The Alibaba Warehouse Where Fake Goods Go to Die
In late September, Chinese e-commerce giant Alibaba invited 15 university students to a quarterly briefing held by the company’s platform governance department. The event also included a tour of Alibaba’s so-called counterfeit evidence warehouse located in the eastern Chinese city of Hangzhou, where fake goods seized from raids on unscrupulous online sellers are stored prior to the resolution of each case. The tour was the first time Alibaba had ever allowed college students into its counterfeits warehouse, and I was among the attendees.
Alibaba’s counterfeit evidence warehouse is shrouded in mystery: The vast majority of the company’s employees have never set foot inside it, and until recently, most were only dimly aware of its existence. In the storeroom we were shown, around 30 shelving units stood in neat rows, all packed tight with cardboard boxes full of fakes. These products, in turn, were sorted by brand.
Affected companies ranged from domestic firms like high-end liquor brand Wuliangye and tech company Xiaomi, to well-known foreign names like Nike and Givenchy. The sheer variety of counterfeit goods was astonishing: Crates of handbags nestled alongside boxes of perfume, laundry detergent, even condoms.
According to the warehouse’s employees, some of the goods had been identified and verified as counterfeit by the company’s spot-check team, while others had been seized during police raids. Alibaba maintains close relations with Chinese public security organs, providing nearly 1,200 tipoffs about dishonest traders in 2016 alone. This mutual back-scratching resulted in the capture of nearly 900 criminal suspects, 1,400 raids on factories churning out bogus wares, and the seizure of counterfeit goods worth 3 billion yuan ($450 million).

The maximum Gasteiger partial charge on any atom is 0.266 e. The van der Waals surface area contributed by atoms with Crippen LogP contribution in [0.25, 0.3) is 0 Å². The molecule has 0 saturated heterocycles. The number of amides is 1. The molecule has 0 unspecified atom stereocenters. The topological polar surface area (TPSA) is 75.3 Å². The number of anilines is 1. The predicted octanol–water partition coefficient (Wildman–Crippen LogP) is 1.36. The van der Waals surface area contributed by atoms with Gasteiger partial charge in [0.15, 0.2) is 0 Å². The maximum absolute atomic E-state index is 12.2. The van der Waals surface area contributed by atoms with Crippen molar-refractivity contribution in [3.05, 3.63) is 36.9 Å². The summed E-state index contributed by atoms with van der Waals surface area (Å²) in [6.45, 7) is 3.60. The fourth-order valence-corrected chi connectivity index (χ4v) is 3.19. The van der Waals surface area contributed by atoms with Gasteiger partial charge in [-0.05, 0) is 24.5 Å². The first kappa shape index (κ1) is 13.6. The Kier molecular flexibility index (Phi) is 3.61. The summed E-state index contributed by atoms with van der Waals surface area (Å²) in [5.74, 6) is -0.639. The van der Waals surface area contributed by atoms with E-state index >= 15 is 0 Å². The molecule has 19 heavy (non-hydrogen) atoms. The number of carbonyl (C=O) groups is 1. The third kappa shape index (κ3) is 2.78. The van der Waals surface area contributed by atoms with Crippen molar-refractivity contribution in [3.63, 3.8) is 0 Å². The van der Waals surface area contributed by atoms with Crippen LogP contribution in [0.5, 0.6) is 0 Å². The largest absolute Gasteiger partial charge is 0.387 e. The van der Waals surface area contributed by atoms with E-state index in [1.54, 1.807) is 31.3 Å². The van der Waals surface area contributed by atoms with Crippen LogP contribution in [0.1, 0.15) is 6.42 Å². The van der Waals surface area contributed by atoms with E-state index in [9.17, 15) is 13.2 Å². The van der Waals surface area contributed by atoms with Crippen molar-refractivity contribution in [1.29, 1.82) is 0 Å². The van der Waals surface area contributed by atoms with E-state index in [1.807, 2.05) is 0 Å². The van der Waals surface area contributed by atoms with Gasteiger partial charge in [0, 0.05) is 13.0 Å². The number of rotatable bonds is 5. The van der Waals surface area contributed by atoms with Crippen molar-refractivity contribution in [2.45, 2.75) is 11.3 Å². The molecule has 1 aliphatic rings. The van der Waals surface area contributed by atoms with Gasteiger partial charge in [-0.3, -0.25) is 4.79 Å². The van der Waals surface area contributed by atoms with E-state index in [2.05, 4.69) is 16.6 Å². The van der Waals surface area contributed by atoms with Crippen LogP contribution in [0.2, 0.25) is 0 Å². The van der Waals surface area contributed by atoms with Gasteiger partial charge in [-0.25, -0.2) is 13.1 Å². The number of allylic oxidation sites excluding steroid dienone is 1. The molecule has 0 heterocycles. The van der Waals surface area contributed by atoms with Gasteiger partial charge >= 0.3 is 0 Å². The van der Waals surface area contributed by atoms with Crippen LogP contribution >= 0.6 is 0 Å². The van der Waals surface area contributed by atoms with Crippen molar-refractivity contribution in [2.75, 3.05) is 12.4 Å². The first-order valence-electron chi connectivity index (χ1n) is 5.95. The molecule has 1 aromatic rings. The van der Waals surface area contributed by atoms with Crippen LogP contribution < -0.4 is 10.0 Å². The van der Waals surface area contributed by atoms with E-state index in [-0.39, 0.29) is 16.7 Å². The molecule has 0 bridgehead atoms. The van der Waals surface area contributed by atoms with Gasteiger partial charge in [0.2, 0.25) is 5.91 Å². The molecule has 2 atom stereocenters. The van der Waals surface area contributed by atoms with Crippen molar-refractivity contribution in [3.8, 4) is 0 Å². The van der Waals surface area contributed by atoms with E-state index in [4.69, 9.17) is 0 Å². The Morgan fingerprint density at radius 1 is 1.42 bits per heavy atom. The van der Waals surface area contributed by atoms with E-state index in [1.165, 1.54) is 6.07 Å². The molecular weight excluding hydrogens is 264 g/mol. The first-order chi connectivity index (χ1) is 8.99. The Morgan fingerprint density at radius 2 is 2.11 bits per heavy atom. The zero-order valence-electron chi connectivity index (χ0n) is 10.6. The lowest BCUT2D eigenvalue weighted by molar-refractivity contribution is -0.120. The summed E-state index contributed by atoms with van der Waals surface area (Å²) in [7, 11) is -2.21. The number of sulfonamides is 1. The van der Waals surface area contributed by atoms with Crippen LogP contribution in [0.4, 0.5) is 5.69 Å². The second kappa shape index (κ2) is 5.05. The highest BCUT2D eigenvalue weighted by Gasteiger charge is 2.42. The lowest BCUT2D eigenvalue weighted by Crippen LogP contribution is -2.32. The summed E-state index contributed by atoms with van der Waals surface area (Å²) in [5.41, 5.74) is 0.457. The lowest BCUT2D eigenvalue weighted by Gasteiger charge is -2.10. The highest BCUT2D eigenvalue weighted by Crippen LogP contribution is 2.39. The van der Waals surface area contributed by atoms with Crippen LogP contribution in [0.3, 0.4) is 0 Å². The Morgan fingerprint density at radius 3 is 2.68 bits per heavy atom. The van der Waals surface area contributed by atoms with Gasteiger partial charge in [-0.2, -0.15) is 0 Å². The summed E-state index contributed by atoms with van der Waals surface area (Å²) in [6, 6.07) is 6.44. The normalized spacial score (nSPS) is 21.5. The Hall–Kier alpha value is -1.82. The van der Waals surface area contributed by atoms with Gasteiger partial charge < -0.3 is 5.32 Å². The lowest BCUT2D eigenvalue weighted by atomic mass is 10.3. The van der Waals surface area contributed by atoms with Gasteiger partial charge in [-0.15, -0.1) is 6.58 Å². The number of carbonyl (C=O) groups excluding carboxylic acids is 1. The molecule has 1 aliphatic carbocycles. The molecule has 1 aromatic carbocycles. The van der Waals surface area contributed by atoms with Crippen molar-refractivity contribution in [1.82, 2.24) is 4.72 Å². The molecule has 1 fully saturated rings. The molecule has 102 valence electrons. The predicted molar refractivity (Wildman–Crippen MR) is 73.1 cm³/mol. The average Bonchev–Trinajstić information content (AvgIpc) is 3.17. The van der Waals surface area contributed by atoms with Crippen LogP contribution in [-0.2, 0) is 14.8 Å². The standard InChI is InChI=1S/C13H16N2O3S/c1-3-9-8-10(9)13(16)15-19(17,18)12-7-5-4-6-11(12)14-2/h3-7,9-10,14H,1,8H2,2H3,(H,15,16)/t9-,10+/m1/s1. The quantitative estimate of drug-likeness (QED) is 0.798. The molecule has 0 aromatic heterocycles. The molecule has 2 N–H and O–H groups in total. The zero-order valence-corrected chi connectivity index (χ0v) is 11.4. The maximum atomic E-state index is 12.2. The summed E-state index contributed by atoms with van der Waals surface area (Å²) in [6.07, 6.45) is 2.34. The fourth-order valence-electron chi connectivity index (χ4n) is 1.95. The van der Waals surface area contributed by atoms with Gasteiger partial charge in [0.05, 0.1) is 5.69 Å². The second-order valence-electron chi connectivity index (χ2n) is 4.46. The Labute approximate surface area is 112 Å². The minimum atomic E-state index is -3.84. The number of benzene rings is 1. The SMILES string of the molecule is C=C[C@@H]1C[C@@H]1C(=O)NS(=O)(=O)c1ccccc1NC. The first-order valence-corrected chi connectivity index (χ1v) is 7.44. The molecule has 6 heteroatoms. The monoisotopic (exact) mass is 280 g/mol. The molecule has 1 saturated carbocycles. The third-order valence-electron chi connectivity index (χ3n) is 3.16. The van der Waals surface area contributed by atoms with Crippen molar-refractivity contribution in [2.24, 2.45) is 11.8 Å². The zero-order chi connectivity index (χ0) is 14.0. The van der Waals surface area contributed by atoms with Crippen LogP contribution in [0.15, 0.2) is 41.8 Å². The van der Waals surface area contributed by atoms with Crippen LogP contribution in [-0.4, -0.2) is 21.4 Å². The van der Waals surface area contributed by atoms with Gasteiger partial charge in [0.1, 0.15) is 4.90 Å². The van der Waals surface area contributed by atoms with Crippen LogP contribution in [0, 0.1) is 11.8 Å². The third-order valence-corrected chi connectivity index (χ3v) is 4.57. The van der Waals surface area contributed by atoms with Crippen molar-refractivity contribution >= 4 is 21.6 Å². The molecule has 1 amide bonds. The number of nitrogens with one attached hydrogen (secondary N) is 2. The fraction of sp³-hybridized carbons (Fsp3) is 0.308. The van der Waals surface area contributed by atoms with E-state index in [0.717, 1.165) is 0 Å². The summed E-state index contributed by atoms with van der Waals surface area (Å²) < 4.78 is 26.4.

Some sellers are understandably reluctant to relinquish goods that may not, technically speaking, be counterfeit. When one of them lodges a complaint, Alibaba stores the seized goods in its Hangzhou-based warehouses to be used as evidence in court. The company has been known to file lawsuits against sellers operating on its own platforms if they are suspected of running crooked enterprises.
Every day, Alibaba’s spot-checkers purchase a batch of suspected counterfeits on Taobao, the company’s eBay-like shopping platform. To ensure that sellers don’t smell a rat, the goods aren’t delivered directly to Alibaba’s offices. Instead, they are forwarded through a series of addresses before eventually arriving at the company.
To guarantee that the goods aren’t switched out, spot-checkers are required to open each package on camera. Then, the actual verification process is carried out either by Alibaba’s in-house authentication department or by an expert third-party organization. Proving the authenticity of foreign goods sometimes requires employees to physically take products abroad for verification before bringing them back to China for storage.
If the inspection reveals a product is counterfeit, Alibaba has a number of targeted penalties at its disposal. These naturally include lawsuits and store shutdowns, but sometimes involve a softer approach such as telling sellers to change their ways or face prosecution. On its Tmall platform — in short, Taobao for higher-end consumer goods — the company has instituted a strict no-tolerance policy for fakes. If any Tmall seller is discovered to be peddling phony products, their shop is immediately closed, and they are banned from ever operating on the platform again.
Alibaba also saves all shipping invoices, as they could prove valuable as evidence. In the office next door to the warehouse, our guide pointed out a sealed cardboard box — maybe half a square meter in size — filled with years’ worth of invoices.
Purchasing suspected fakes and verifying their authenticity is an expensive process, costing Alibaba about 100 million yuan a year. To protect the evidence in its warehouses, the company has installed 20 security cameras in each of them and monitors them around the clock. Three employees conduct daily maintenance checks to ensure the ambient temperature is kept constant and the goods are not exposed to direct sunlight.